French pop chanteuse Camille attracted international attention as a member of the acclaimed Nouvelle Vague before resuming her solo career. Born Camille Dalmais in Paris in 1978, she focused on ballet throughout adolescence while developing a passion for bossa nova and American stage musicals. At 16, she performed an original song, "Un Homme Déserté," at a wedding and from that point forward embraced songwriting, channeling influences including '60s folk and '70s soul. While taking vocal lessons Camille began playing Paris jazz clubs, and in 2001 she made her professional acting debut in the film Les Morsures de l'Aube, contributing the song "La Vie la Nuit" to its soundtrack. At the same time her demo tape entered circulation, and upon signing to the Virgin subsidiary Source, she began work on her 2002 debut LP, Le Sac de Filles, a critical and commercial success buoyed by the single "Demeure d'un Ciel."
In April 2004 Camille joined producers Marc Collin and Olivier Libaux in Nouvelle Vague, a project dedicated to bossa nova-influenced cover renditions of new wave and post-punk classics. She contributed four lead vocals to the LP, including renditions of the Clash's "The Guns of Brixton" and the Dead Kennedys' "Too Drunk to Fuck," and was a featured performer on the subsequent European tour in support of the album. Camille returned to her solo career in early 2005 with her sophomore effort, Le Fil, which fell just shy of the French Top Ten thanks to the success of its lead single, "Ta Douleur." The disc ended up winning Best New Album of the Year honors at the annual Victoires de la Musique awards, where she also earned the title of Breakthrough Live Act. Days later, Camille issued her third LP, the 2005 concert set Live au Trianon. Collaborating once again with producer Majiker, Camille returned with the 2008 album, Music Hole, followed three years later with the sparse-sounding 2011 release, Ilo Veyou. ~ Jason Ankeny, Rovi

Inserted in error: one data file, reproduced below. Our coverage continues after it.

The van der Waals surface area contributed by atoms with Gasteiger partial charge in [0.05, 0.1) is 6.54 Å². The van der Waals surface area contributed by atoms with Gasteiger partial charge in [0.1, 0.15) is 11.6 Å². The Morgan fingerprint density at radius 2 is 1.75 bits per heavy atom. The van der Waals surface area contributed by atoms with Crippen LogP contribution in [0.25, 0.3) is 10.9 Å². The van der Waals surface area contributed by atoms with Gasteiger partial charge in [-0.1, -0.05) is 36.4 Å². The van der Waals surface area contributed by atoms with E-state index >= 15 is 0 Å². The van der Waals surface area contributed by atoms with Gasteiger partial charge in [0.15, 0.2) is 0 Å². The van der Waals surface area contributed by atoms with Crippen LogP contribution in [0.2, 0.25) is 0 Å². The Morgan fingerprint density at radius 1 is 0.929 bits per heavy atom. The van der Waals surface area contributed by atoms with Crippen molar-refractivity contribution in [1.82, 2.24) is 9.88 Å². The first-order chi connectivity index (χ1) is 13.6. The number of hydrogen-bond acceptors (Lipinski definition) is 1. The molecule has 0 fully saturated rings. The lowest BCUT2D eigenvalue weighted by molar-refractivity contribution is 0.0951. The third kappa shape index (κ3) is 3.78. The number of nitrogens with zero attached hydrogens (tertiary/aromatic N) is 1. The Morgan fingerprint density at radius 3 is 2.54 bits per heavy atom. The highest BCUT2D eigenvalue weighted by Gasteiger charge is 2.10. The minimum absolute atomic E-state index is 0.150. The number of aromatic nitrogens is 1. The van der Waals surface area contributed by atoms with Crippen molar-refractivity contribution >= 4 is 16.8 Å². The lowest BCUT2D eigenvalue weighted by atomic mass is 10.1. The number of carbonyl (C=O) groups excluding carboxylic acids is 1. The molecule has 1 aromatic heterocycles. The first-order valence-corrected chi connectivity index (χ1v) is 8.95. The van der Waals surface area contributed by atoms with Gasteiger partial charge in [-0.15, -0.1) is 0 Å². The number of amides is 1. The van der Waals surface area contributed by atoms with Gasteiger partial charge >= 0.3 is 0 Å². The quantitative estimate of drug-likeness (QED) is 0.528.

Sep 03 ThursdayParis, France Philharmonie De Paris
Sep 06 SundayParis, France Philharmonie De Paris